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Tuesday, Dec 10, 2019

CBI awards 4-year jail to former Chandigarh ASI for graft

Had accepted ₹3,500 in bribe from complainant who was being harassed after a ₹500 currency note he had offered to a shopkeeper turned out to be fake

chandigarh Updated: Dec 04, 2019 00:49 IST
Tanbir Dhaliwal
Tanbir Dhaliwal
Hindustan Times, Chandigarh
Hindustantimes
         

The special court of Central Bureau of Investigation (CBI) awarded 4-year-jail and ₹40,000 fine to Davinder Kumar, an assistant sub-inspector (ASI) of Chandigarh Police, for accepting ₹3,500 in bribe in May 2013.

The convict was held guilty and convicted under Sections 7, 13 (2) read with Section 13 (1) (d) of the Prevention of Corruption Act, 1988.

The CBI had booked Kumar on the complaint of one Amandeep Singh on May 21, 2013. Singh had complained that he bought some eatables from a shop and offered a ₹500 currency note to the shopkeeper, who claimed that the note was fake and called the police. Kumar questioned Singh regarding the fake note and sought ₹5,000 bribe, besides threatening him.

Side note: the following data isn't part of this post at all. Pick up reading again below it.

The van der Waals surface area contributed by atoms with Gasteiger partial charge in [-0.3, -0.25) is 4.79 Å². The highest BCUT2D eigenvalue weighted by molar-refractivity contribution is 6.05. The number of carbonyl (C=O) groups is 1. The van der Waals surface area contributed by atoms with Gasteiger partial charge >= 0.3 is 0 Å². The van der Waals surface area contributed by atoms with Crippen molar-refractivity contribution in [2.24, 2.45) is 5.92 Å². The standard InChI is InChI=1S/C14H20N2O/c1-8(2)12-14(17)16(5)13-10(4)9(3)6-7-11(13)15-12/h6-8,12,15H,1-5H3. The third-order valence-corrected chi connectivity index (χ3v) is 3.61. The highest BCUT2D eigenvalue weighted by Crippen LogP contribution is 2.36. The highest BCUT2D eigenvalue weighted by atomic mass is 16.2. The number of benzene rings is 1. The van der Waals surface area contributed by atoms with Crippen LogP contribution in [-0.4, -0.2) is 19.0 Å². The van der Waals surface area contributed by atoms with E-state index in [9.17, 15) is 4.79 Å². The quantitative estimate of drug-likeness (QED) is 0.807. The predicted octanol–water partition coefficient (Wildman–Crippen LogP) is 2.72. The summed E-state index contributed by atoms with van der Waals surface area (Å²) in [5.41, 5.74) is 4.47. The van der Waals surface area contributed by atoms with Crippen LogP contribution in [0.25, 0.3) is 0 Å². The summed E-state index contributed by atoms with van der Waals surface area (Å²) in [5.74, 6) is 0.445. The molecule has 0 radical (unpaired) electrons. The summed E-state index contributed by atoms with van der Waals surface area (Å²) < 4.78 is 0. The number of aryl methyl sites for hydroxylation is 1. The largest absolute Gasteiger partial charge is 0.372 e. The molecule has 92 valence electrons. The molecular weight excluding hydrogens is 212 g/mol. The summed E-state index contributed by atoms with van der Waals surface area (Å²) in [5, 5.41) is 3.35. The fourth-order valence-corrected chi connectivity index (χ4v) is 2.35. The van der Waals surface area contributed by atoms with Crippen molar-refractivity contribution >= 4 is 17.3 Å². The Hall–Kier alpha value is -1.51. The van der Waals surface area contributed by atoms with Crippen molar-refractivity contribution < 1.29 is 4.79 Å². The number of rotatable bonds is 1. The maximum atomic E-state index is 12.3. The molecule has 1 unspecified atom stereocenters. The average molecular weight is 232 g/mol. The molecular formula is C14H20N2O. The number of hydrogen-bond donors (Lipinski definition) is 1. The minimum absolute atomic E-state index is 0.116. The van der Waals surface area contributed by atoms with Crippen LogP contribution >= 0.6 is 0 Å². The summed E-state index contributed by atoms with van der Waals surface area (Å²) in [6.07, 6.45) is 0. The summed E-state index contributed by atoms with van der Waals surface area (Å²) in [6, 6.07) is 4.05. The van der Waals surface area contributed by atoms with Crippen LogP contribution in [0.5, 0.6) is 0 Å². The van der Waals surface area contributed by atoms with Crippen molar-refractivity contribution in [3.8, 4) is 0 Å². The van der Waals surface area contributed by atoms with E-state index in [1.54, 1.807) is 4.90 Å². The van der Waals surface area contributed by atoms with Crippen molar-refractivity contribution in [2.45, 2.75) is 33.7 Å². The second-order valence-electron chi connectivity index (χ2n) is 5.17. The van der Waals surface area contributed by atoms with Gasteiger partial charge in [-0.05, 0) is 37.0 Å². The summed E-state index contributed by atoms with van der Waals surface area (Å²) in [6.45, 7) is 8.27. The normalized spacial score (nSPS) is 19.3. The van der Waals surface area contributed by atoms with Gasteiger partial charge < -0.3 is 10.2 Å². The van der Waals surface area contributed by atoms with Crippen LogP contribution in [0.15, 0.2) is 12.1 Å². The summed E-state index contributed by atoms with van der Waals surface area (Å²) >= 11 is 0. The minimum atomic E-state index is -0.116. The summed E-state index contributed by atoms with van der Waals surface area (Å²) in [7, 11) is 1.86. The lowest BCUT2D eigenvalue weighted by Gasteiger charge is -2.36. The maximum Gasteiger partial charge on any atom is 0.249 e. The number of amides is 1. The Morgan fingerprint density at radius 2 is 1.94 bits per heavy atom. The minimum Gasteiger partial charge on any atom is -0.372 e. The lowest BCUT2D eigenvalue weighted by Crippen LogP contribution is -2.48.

Singh approached the CBI and a trap was laid, wherein the complainant was asked to bargain the bribe amount. Later, Kumar was arrested while accepting ₹3,500 in bribe from Singh.

While the convict sought leniency, public prosecutor KP Singh argued that taking a lenient view sends a wrong message to the undesirable elements in society, therefore, stringent and deterrent punishment may be imposed.

The judge observed that the conduct of accused-convict was “highly deplorable”, and he “does not deserve any leniency”.

Special CBI judge Sushil Kumar Garg mentioned in the judgment: “Corruption in our country not only poses a grave danger to the concept of constitutional governance, it also threatens the very foundation of Indian democracy and the rule of law.” Stating that “where corruption begins all rights end”, the judge observed that the corrupt police officers can be divided into two categories — Meat eaters, who aggressively misuse their police powers for personal gain; and grass eaters, who simply accept the payoffs that happenstances their way.

“The cancer of corruption in police very often jeopardises constitutional governance and acts as catalyst in the violation of civil and human rights of the citizens. Therefore, to curb the menace of corruption in the society, strict action is required against such police officials who generate distrust amongst the civilians against the police department,” the judge observed.